Please exercise safely and use this mat with care. Xenobia Bailey is not responsible for any accidents or injuries occurred during the use of this yoga mat.

Thanks you so very much for your interest and your time.


Wednesday, February 19, 2014

Funk, God, Jazz and Medicine: Black Radical Brooklyn Artist Xenobia Bailey



Weeksville Heritage Center is a multidimensional museum dedicated to preserving the history of the nineteenth-century African-American community of Weeksville, part of the present-day neighborhood of Crown Heights, Brooklyn. Weeksville was an independent free black community and site of self-determination, named for James Weeks, who with a group of other African-American investors acquired the property in 1838 in order to create an intentional landowning community where they could realize full civic, political, and human rights.


Presented by Creative Time and Weeksville Heritage Center,Funk, God, Jazz, and Medicine: Black Radical Brooklyn will include a series of diverse, community-based artist commissions, launching this fall in Brooklyn’s Bedford Stuyvesant, Crown Heights, and Weeksville neighborhoods. The project will comprise works by artists Xenobia Bailey, Simone Leigh, Otabenga Jones & Associates, and Bradford Young, each of whom is collaborating with a local organization. Comprising performances, installations, and events, the commissioned works will build upon the powerful history of Weeksville—founded in 1838 as an independent free black community and site of self-determination—as well as the larger history of Black radical Brooklyn.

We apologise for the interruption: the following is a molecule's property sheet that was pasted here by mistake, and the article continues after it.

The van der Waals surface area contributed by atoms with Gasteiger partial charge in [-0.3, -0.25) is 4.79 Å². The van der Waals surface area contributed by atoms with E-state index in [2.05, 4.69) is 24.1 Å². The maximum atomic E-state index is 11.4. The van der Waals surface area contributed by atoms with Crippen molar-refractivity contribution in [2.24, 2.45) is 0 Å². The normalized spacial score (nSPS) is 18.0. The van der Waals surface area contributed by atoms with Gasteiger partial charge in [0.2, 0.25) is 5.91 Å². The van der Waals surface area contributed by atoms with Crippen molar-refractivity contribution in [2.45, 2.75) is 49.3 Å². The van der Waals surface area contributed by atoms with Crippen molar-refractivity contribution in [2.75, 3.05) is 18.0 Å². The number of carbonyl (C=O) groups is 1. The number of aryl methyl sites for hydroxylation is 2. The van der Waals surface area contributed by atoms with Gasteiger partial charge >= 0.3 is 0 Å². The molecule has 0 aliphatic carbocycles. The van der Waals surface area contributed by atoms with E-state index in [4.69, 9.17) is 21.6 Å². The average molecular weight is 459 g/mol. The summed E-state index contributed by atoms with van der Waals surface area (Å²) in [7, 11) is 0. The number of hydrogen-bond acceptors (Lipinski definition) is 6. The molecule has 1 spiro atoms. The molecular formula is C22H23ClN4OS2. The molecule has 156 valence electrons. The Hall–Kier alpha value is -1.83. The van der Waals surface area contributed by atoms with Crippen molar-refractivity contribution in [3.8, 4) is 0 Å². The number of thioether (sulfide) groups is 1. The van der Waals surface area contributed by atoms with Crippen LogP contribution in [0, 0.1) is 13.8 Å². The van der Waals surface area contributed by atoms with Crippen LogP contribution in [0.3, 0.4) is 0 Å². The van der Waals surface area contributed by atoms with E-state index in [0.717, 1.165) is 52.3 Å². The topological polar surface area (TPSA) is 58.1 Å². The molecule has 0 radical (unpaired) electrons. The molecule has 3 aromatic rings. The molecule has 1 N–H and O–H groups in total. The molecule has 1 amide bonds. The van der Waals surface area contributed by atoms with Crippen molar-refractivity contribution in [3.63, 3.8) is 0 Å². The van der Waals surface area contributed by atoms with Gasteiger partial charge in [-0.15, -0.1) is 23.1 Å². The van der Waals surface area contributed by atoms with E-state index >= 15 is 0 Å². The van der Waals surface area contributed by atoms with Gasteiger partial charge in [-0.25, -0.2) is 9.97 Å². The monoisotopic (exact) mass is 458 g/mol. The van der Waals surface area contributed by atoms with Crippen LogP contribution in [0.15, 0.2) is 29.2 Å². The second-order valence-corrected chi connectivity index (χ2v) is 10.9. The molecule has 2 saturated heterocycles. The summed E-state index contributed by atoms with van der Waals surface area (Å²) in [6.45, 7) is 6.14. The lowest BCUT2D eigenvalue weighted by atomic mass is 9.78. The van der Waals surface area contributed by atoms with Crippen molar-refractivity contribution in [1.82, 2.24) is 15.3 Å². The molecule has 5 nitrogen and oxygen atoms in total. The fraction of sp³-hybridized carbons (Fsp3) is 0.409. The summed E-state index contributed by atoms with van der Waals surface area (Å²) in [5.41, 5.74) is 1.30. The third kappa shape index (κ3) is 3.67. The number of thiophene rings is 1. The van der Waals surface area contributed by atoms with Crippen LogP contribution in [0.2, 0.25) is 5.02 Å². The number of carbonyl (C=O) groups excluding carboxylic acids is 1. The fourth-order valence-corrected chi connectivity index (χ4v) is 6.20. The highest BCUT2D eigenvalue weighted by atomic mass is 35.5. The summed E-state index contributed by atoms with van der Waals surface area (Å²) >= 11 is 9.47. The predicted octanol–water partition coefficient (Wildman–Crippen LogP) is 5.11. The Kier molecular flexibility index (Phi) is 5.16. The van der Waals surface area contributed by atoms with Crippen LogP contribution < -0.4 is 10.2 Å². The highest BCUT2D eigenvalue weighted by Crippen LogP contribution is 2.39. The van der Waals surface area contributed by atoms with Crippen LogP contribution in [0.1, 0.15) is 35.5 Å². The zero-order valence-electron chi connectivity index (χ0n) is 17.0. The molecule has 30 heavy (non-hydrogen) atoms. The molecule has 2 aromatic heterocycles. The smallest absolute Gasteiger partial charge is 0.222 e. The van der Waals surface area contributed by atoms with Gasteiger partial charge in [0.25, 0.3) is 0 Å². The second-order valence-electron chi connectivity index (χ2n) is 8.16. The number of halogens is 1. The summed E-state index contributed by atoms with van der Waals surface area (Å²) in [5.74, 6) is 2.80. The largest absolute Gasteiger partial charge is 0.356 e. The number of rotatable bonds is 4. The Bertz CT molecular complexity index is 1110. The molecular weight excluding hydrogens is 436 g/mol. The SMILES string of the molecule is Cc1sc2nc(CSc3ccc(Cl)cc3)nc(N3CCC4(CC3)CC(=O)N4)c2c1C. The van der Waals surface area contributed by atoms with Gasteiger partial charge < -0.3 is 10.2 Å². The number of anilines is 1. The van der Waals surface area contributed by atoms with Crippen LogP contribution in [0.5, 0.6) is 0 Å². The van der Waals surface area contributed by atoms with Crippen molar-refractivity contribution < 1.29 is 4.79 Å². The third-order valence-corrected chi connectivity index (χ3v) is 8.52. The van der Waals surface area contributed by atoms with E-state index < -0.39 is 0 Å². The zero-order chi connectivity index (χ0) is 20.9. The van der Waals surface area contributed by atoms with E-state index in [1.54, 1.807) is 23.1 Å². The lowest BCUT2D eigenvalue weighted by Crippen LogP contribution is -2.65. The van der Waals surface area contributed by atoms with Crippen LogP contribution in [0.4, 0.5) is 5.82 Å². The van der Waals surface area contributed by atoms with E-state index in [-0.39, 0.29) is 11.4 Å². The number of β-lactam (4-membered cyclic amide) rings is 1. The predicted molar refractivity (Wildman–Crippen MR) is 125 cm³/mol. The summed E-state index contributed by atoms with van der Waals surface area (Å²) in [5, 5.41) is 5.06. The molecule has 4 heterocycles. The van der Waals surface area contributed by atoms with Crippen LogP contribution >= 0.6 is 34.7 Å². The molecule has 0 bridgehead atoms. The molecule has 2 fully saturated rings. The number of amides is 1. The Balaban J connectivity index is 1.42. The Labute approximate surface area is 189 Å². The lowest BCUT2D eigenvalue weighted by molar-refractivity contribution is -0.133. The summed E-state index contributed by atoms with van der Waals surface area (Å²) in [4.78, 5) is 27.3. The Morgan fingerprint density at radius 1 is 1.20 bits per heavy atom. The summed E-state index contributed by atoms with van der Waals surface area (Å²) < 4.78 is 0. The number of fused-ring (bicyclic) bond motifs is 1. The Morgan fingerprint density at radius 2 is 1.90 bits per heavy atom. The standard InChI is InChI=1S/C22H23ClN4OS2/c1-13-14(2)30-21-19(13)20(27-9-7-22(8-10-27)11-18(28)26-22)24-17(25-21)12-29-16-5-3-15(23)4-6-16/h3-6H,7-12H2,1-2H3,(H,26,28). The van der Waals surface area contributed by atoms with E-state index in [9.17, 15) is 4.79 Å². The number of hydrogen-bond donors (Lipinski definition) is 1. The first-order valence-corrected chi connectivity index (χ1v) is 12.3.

ABOUT THE ARTIST XENOBIA BAILEY

Born and raised in Seattle, Washington, Xenobia Bailey studied ethno-musicology at the University of Washington, where she became fascinated by the craftsmanship and sounds of the cultures of Africa, Asia, South America, and India. She later studied Industrial Design at Pratt Institute, in Brooklyn, New York, where she was introduced to lifestyle possibilities through design. Today, the New York City-based Bailey is best known for eclectic crocheted hats, large-scale mandalas, and tents consisting of colorful concentric circles and repeating patterns. Her designs draw influences from Africa, China, and Native American and Eastern philosophies, with undertones of the domestic aesthetic of her mother and other African American rural and urban homemakers, and of the 1960′s and funk visual aesthetic. Many pieces are connected to her ongoing project Paradise Under Reconstruction in the Aesthetic of Funk.

Bailey has been artist-in-residence at Pittsburgh’s Society for Contemporary Craft, at the Studio Museum in Harlem, and the Marie Walsh Sharpe Art Foundation in New York City. She has exhibited at the Studio Museum of Harlem; the New Museum of Contemporary Art, New York City; the High Museum of Art, Atlanta; and the Jersey City Museum. Her work is in the permanent collections at Harlem’s Schomberg Center for Research in Black Culture and Museum of Art and Design, in New York City, and the Allentown Art Museum, Pennsylvania.

Tuesday, December 31, 2013


Many thanks to the dedicated, President and the Director of the Sharjah Art Foundation